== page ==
THE MORNING LINE -- September 18, 2012 at 9:31 AM ET
For Romney, Leaked Video Creates Fresh Challenges
Mitt Romney campaigns Monday in Los Angeles. Photo by Melina Mara/The Washington Post via Getty Images.
Remember all the talk about Mitt Romney's campaign team shifting its strategy and offering more specifics on policy? Monday was probably not what it had in mind.
Romney found himself caught in a political firestorm Monday after the liberal magazine Mother Jones posted video of the Republican presidential nominee criticizing supporters of President Obama during a private fundraiser in Florida earlier this year.
"There are 47 percent of the people who will vote for the president no matter what. All right, there are 47 percent who are with him, who are dependent upon government, who believe that they are victims, who believe the government has a responsibility to care for them, who believe that they are entitled to health care, to food, to housing, to you-name-it," Romney told the group of donors.
"[M]y job is is not to worry about those people. I'll never convince them they should take personal responsibility and care for their lives," he added.
You can watch the full clip of those comments below.
(New York Magazine reports that the video was obtained by Mother Jones with help from the grandson of former President Jimmy Carter, whom Romney has tried to associate with President Obama as two examples of failed Democratic leadership.)
The Obama campaign immediately seized on the comments and accused Romney of seeking to divide the country.
"It's shocking that a candidate for president of the United States would go behind closed doors and declare to a group of wealthy donors that half the American people view themselves as 'victims,' entitled to handouts, and are unwilling to take 'personal responsibility' for their lives," Obama campaign manager Jim Messina said in a statement. "It's hard to serve as president for all Americans when you've disdainfully written off half the nation."
During a hastily arranged news conference Monday evening, Romney conceded his remarks were "not elegantly stated" but stood by his broader point that those who rely on government benefits were not likely to support his candidacy.
"I recognize that among those that pay no tax...I'm not likely to be highly successful with the message of lowering taxes," Romney said. "That's not as attractive to those who don't pay income taxes as it is to those who do. And likewise those who are reliant on government are not as attracted to my message of slimming down the size of government."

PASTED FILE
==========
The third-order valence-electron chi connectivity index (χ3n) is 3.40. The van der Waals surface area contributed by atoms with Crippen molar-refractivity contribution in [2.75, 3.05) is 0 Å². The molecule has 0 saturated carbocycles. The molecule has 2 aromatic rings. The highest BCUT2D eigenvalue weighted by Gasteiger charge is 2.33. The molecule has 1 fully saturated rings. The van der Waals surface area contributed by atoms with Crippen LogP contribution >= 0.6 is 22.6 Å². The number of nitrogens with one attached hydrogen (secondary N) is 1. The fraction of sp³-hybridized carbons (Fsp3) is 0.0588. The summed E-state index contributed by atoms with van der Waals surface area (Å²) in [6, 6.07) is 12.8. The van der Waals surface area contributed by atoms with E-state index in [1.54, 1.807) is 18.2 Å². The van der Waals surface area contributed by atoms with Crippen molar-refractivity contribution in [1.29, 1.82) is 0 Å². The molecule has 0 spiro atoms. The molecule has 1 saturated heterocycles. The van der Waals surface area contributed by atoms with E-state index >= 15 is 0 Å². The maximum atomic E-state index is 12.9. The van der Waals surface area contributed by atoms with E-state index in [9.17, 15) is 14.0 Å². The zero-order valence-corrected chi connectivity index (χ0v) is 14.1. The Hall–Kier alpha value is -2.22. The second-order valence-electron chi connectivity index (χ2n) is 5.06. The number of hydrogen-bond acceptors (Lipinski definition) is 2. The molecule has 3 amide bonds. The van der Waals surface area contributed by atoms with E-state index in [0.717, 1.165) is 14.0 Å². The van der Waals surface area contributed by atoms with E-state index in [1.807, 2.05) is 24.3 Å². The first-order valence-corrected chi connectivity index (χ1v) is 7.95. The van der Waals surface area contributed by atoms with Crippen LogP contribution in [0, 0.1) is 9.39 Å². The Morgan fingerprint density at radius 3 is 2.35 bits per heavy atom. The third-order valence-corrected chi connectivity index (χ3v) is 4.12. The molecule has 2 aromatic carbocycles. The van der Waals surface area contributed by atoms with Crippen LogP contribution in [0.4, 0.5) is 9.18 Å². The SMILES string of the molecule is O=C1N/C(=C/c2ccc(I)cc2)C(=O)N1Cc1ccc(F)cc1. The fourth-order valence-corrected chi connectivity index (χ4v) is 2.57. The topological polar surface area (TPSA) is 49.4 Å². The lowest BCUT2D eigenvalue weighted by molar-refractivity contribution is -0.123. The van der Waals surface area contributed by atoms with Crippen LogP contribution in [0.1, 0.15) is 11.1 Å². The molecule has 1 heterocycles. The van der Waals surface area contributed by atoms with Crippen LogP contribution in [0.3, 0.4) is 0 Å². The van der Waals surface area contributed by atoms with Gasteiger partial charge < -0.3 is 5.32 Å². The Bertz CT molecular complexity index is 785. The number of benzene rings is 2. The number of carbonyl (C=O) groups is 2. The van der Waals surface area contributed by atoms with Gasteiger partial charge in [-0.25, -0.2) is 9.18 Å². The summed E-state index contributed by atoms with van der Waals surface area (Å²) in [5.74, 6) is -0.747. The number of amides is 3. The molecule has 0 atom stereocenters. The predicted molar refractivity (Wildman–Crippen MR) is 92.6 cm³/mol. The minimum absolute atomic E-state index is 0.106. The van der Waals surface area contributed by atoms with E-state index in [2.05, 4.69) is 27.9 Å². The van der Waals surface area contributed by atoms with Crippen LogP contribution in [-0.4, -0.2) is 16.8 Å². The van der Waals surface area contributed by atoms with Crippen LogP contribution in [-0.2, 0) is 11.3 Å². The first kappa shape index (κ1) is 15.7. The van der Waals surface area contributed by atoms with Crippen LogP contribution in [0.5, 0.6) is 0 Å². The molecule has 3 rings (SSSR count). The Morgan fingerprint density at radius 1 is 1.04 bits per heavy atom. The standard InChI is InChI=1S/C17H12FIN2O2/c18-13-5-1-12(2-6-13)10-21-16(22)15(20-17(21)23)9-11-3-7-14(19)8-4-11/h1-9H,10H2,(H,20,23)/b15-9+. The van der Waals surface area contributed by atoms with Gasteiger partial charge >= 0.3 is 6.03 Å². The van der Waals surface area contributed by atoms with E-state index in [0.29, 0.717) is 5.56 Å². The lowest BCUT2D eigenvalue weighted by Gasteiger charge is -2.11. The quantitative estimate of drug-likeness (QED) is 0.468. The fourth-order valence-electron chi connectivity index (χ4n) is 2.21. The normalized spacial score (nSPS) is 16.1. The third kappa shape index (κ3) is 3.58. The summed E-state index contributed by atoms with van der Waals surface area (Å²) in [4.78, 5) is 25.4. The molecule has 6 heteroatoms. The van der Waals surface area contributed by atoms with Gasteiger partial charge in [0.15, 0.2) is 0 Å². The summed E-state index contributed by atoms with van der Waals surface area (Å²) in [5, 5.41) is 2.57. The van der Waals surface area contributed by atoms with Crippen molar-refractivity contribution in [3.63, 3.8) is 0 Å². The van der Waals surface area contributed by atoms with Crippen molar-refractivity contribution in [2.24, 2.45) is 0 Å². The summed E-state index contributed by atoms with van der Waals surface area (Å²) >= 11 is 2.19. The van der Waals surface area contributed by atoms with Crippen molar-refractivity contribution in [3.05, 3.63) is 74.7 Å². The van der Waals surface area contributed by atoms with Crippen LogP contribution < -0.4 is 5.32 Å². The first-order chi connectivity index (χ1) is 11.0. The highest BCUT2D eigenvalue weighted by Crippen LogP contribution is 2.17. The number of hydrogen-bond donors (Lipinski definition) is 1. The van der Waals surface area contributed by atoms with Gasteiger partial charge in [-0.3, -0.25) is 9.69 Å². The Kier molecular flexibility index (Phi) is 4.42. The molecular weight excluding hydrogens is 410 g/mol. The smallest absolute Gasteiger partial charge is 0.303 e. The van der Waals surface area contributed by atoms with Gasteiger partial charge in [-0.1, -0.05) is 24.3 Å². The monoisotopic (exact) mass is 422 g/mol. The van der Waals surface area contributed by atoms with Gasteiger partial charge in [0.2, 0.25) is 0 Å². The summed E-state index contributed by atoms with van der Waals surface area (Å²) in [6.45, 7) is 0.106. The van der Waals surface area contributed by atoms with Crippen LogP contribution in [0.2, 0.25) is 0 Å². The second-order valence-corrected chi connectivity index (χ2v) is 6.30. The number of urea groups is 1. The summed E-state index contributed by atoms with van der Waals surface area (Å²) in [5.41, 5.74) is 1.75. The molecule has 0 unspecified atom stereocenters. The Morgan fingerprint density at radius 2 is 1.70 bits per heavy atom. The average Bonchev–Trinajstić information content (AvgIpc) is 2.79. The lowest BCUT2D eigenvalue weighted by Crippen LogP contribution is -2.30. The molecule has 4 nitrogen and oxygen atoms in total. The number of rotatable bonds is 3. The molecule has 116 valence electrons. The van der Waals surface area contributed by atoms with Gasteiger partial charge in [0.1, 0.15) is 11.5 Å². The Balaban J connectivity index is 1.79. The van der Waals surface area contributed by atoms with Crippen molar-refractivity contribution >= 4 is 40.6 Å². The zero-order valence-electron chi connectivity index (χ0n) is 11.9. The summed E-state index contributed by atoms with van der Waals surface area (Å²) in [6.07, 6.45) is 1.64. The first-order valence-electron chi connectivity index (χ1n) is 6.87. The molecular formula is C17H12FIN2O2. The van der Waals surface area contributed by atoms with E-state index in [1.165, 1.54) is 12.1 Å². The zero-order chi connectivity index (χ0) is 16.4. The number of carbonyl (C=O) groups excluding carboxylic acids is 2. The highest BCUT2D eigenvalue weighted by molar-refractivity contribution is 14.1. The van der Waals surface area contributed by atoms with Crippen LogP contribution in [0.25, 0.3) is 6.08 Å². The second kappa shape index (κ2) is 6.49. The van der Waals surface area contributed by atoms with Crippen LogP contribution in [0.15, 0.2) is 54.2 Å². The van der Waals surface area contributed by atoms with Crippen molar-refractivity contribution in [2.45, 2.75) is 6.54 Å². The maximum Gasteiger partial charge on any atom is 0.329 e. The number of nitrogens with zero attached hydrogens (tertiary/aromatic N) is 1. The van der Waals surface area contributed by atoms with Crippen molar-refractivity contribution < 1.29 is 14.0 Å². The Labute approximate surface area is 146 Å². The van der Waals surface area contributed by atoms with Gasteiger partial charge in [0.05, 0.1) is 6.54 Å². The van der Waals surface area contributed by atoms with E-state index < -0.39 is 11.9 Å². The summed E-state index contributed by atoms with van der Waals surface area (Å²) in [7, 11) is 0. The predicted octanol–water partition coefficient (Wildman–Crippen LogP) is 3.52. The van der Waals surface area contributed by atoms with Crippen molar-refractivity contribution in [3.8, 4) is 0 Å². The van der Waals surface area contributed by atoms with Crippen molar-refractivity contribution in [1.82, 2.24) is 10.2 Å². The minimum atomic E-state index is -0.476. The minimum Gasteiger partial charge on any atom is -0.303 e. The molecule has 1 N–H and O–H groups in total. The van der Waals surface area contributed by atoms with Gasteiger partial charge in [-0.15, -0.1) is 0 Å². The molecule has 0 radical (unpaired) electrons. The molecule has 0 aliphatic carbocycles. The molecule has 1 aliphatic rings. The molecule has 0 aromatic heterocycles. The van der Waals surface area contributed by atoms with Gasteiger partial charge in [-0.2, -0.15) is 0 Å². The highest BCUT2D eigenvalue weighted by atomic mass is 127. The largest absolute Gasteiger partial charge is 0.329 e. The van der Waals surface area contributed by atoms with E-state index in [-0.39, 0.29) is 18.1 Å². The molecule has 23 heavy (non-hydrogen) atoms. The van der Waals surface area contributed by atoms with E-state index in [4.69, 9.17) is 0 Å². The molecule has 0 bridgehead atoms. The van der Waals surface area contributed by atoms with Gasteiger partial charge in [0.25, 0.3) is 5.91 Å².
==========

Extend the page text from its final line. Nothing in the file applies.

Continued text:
The Wall Street Journal's Sara Murray reports that the former Massachusetts governor also called on the person who released the clips to put out the full video so people could have the full context of the questions asked at the event.
The most ominous line from Mother Jones' piece: "COMING SOON: More from the secret Romney video." And sure enough, the magazine dropped another clip Tuesday morning that shows Romney talking down the idea of a two-state solution between Israel and Palestine.
In the clip, Romney said that the Palestinians have "no interest whatsoever in establishing peace, and that the pathway to peace is almost unthinkable to accomplish."
He added: "These are problems -- these are very hard to solve, all right? And I look at the Palestinians not wanting to see peace anyway, for political purposes, committed to the destruction and elimination of Israel, and these thorny issues, and I say, 'There's just no way.' And so what you do is you say, 'You move things along the best way you can.' You hope for some degree of stability, but you recognize that this is going to remain an unsolved problem."
The episode for Romney harkens back to 2008, when then-candidate Barack Obama told attendees at a San Francisco fundraiser that it wasn't a surprise people in small towns in the Midwest who lost their jobs "get bitter" and "cling to guns or religion or antipathy to people who aren't like them."
The remarks came during the run-up to the Pennsylvania primary, which Mr. Obama ended up losing by 9 percent to Hillary Clinton. While the comments did not cost him the Democratic nomination, or the presidency, they're still being used as a political weapon against him to this day.
"I am happy to be clinging to my guns and my religion," Republican vice presidential nominee Paul Ryan told supporters in western Pennsylvania late last month.
The problem for Romney is that his comments in the video have surfaced just 50 days before Election Day, leaving the candidate very little time to respond. It's an all but certain lock that the Obama campaign will use the video to continue to build the narrative that he doesn't understand the concerns of middle-class and poor Americans.
PAGE & BALZ
On Monday, Gwen Ifill spoke with Susan Page of USA Today and Dan Balz of the Washington Post about the latest batch of poll numbers, how the candidates responded to the outbreak of violence in Libya and Egypt last week, the shift by the Romney campaign to highlight more specifics and the reports of infighting among strategists working for the GOP nominee's election effort.
Page addressed the Romney campaign's decision to recalibrate its message.